YACHT RIGGING

YACHT RIGGING

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iten
Last update 09/05/2021 11:13
Code
66397
ACADEMIC YEAR
2021/2022
CREDITS
6 credits during the 2nd year of 9268 YACHT DESIGN (LM-34) LA SPEZIA
SCIENTIFIC DISCIPLINARY SECTOR
ING-IND/02
LANGUAGE
English
TEACHING LOCATION
LA SPEZIA (YACHT DESIGN)
semester
2° Semester
Teaching materials

OVERVIEW

The course aims at providing basic and advanced knowledge of sail systems scantling (sail, mast and rigging as well as relevant equipment), including fluid structure interaction (FSI) hints, of sailing systems of yachts and large sail ships. Reference is made to applicable rules requirements and to widely applied design approaches.

Real test cases of each subject are analysed and each student is required to select his/her own yacht to be used in developing exercises.

AIMS AND CONTENT

LEARNING OUTCOMES

The course will provide basic knowledge about scantling criteria of sailing systems. Typical configurations are analyzed using applicable rules and by means of some advanced numerical methods. Some concepts of sail design, from a structural perspective, are presented along with a few hints about fluid structure interaction problems.

AIMS AND LEARNING OUTCOMES

The student will be able to design a sail system, properly selecting adequate scantling methods and approaches according to the system features and accounting for the yacht mission profile.

Advanced application of numerical methods for structural analysis, i.e. non linear finite element method as well as fluid-structure interaction techniques, will be also applied. Therefore, the student will understand fundamental theory of such approches, which is useful in many other problems in the field of naval architecture and marine engineering and beyond.

PREREQUISITES

Knowledge of fundamentals of all courses with particular reference to the following ones: Structural mechanics, Ship structures, Sailing Yacht Design

Teaching methods

Theory lectures: about 32 hours

Computer class: about 28 hours practicing

In addition to theory lessons, this course includes also comprehensive practising based both on simple exercises and numerical applications with a FEM software.

SYLLABUS/CONTENT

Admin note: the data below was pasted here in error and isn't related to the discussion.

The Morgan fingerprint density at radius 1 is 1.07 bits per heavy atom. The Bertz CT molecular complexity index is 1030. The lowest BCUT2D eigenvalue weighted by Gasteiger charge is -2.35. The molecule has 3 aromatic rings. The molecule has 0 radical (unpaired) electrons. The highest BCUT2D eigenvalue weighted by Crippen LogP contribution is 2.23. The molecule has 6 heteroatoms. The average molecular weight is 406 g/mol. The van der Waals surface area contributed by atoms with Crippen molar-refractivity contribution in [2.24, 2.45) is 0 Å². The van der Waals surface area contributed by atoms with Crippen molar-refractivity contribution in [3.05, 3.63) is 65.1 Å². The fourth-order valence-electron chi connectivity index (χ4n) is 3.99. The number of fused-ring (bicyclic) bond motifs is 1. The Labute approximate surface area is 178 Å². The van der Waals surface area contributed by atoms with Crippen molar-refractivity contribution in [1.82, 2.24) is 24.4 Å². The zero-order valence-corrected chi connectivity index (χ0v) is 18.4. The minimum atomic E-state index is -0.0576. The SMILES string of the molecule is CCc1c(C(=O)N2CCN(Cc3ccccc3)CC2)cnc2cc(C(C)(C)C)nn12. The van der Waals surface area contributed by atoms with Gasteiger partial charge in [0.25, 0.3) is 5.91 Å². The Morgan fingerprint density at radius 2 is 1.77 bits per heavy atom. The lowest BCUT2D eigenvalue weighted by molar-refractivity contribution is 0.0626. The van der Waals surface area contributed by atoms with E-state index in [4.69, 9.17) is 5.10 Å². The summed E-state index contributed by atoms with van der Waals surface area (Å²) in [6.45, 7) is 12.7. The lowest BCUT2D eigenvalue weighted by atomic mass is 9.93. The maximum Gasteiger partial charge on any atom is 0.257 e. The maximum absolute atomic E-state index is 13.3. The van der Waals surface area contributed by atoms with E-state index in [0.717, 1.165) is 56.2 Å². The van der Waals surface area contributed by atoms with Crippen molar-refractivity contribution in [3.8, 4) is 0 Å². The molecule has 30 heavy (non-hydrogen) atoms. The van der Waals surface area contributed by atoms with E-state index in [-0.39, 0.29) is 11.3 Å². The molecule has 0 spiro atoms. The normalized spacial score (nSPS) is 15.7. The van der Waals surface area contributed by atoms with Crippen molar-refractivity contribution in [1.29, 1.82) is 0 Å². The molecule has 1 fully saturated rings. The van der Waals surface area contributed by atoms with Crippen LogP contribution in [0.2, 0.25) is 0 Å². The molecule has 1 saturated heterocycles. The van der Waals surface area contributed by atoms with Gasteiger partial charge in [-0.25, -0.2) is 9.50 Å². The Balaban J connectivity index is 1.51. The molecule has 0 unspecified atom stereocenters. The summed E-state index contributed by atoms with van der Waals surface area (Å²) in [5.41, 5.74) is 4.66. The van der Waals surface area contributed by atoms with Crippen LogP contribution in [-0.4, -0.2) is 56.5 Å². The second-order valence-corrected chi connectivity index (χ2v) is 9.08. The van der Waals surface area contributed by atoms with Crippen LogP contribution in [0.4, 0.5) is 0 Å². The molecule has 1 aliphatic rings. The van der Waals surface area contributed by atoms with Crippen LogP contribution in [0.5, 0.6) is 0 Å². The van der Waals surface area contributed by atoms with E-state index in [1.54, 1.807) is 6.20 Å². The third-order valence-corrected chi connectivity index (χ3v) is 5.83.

Non linear finite element analysis including fluid structure interaction (FSI) phenomena with emphasis on sail systems behaviour are presented. Typical mast and rigging configurations are analyzed according to analytical methods proposed by applicable rules as well as using some advanced numerical methods (i.e. non linear FEM analysis). Concepts of sail design, from a structural perspective, are presented along with a few hints about fluid structure interaction problems.

Analytical and numerical applications on typical test cases are provided and developed during lectures for each topic of the course.

The following is the list of lecture topics:

  1. Introduction, mast design procedures
  2. Rig mechanics, loads, strength and limit states
  3. Simplified methods (Skene’s method and other traditional rules by class societies)
  4. Application of traditional rules and their limits
  5. FEM analysis (background, introduction to basic principles, stiffness matrix and elements formulations, linear models). Software example.
  6. Shrouds tension and mast compression
  7. Mast tuning: practical applications
  8. Linearized buckling of beams and shells: analytical vs. numerical
  9. Analytical vs. numerical buckling: practical applications (Euler beam in FEM)
  10. Introduction to non linear FEM analysis
  11. Non linear buckling and progressive collapse analysis (Euler beam models)
  12. Non linear analysis of structures, catenary curve and FEM simulations
  13. Numerical applications on non linear buckling (progressive collapse strategies)
  14. Mast design optimization and structural details (static strength, stress concentrations)
  15. Shrouds and stays models (catenaries and model improvement)
  16. Mast design optimization and structural details (local buckling)
  17. Mast panel design: “tube” models and structural details
  18. Practical applications on mast tube optimization
  19. Mast panel design: final recap on limit states and structural models
  20. Verification of the selected mast design (final exercise)
  21. Structural modeling of sails: numerical models
  22. Practical applications and software for sail design (membranes vs shells)
  23. Fluid structure interaction (FSI), 2D analysis and practical application of FSI (2D only)
  24. Final summary of course and review of practical applications. Questions and answers

RECOMMENDED READING/BIBLIOGRAPHY

  • ADINA. Theory and modeling guide. ADINA R&D Inc., Watertown, Massachusset, USA
  • Bathe KJ (1996). Finite element procedures. Prentice Hall, NJ, USA
  • Larsson, L, Eliasson, RE (2013). Principles of Yacht Design. International Marine McGraw-Hill, Camden, Maine
  • Applicable rules and guidelines of classification societies
  • Scientific papers available in literature, and
  • other documentation provided during lectures and made available through the course web site (www.aulaweb.unige.it)

TEACHERS AND EXAM BOARD

LESSONS

Teaching methods

Theory lectures: about 32 hours

Computer class: about 28 hours practicing

In addition to theory lessons, this course includes also comprehensive practising based both on simple exercises and numerical applications with a FEM software.

EXAMS

Exam description

An oral exam will take place discussing exercises carried out during the course as well as basic principles and methods presented.

Assessment methods

Technical report of all exercises carried out should be presented at the exam (printed) and discussed

FURTHER INFORMATION

Further information about the course is given during lectures. Since limited bibliographic material is available, it is recommended to follow the lectures